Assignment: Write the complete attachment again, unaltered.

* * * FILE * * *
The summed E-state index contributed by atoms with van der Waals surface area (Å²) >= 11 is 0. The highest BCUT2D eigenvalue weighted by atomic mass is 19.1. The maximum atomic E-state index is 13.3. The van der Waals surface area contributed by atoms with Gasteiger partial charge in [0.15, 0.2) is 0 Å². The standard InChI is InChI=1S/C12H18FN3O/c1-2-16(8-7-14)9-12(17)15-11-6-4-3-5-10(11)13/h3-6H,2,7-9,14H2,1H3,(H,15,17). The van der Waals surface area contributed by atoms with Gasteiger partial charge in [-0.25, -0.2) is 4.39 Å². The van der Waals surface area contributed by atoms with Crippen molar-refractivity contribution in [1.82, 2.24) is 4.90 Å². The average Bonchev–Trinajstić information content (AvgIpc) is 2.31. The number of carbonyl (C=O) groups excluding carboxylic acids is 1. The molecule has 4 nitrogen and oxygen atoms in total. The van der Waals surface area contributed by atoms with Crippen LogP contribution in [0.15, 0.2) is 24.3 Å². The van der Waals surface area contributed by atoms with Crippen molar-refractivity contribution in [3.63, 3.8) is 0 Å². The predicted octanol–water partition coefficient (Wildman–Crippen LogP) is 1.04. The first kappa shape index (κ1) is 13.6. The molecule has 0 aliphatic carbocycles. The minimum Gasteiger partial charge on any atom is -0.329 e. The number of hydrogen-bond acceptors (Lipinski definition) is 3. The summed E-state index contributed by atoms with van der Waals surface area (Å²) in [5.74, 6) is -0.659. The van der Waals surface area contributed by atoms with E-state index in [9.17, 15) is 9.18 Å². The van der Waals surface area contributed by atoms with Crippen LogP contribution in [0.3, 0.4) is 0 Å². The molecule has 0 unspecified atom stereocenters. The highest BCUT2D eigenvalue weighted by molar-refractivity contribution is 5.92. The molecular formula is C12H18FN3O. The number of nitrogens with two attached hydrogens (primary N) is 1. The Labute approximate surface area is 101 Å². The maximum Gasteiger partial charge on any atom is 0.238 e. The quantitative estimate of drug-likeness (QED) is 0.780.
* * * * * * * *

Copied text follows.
The summed E-state index contributed by atoms with van der Waals surface area (Å²) >= 11 is 0. The highest BCUT2D eigenvalue weighted by atomic mass is 19.1. The maximum atomic E-state index is 13.3. The van der Waals surface area contributed by atoms with Gasteiger partial charge in [0.15, 0.2) is 0 Å². The standard InChI is InChI=1S/C12H18FN3O/c1-2-16(8-7-14)9-12(17)15-11-6-4-3-5-10(11)13/h3-6H,2,7-9,14H2,1H3,(H,15,17). The van der Waals surface area contributed by atoms with Gasteiger partial charge in [-0.25, -0.2) is 4.39 Å². The van der Waals surface area contributed by atoms with Crippen molar-refractivity contribution in [1.82, 2.24) is 4.90 Å². The average Bonchev–Trinajstić information content (AvgIpc) is 2.31. The number of carbonyl (C=O) groups excluding carboxylic acids is 1. The molecule has 4 nitrogen and oxygen atoms in total. The van der Waals surface area contributed by atoms with Crippen LogP contribution in [0.15, 0.2) is 24.3 Å². The van der Waals surface area contributed by atoms with Crippen molar-refractivity contribution in [3.63, 3.8) is 0 Å². The predicted octanol–water partition coefficient (Wildman–Crippen LogP) is 1.04. The first kappa shape index (κ1) is 13.6. The molecule has 0 aliphatic carbocycles. The minimum Gasteiger partial charge on any atom is -0.329 e. The number of hydrogen-bond acceptors (Lipinski definition) is 3. The summed E-state index contributed by atoms with van der Waals surface area (Å²) in [5.74, 6) is -0.659. The van der Waals surface area contributed by atoms with E-state index in [9.17, 15) is 9.18 Å². The van der Waals surface area contributed by atoms with Crippen LogP contribution in [0.3, 0.4) is 0 Å². The molecule has 0 unspecified atom stereocenters. The highest BCUT2D eigenvalue weighted by molar-refractivity contribution is 5.92. The molecular formula is C12H18FN3O. The number of nitrogens with two attached hydrogens (primary N) is 1. The Labute approximate surface area is 101 Å². The maximum Gasteiger partial charge on any atom is 0.238 e. The quantitative estimate of drug-likeness (QED) is 0.780.